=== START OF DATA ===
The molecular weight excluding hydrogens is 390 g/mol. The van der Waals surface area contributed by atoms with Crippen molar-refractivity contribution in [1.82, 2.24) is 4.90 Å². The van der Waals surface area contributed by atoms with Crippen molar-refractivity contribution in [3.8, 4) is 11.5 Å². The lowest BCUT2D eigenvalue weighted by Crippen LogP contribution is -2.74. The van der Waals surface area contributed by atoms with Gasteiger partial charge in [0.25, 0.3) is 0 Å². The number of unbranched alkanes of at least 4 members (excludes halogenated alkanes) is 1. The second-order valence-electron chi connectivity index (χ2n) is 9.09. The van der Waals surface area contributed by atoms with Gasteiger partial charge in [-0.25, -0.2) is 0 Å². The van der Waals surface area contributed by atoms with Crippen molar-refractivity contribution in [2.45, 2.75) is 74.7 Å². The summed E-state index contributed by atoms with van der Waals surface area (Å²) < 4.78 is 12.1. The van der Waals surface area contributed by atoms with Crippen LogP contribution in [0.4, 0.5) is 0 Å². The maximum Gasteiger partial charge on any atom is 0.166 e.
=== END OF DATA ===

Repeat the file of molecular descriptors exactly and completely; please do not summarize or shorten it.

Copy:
The molecular weight excluding hydrogens is 390 g/mol. The van der Waals surface area contributed by atoms with Crippen molar-refractivity contribution in [1.82, 2.24) is 4.90 Å². The van der Waals surface area contributed by atoms with Crippen molar-refractivity contribution in [3.8, 4) is 11.5 Å². The lowest BCUT2D eigenvalue weighted by Crippen LogP contribution is -2.74. The van der Waals surface area contributed by atoms with Gasteiger partial charge in [0.25, 0.3) is 0 Å². The number of unbranched alkanes of at least 4 members (excludes halogenated alkanes) is 1. The second-order valence-electron chi connectivity index (χ2n) is 9.09. The van der Waals surface area contributed by atoms with Gasteiger partial charge in [-0.25, -0.2) is 0 Å². The van der Waals surface area contributed by atoms with Crippen molar-refractivity contribution in [2.45, 2.75) is 74.7 Å². The summed E-state index contributed by atoms with van der Waals surface area (Å²) < 4.78 is 12.1. The van der Waals surface area contributed by atoms with Crippen LogP contribution in [0.4, 0.5) is 0 Å². The maximum Gasteiger partial charge on any atom is 0.166 e.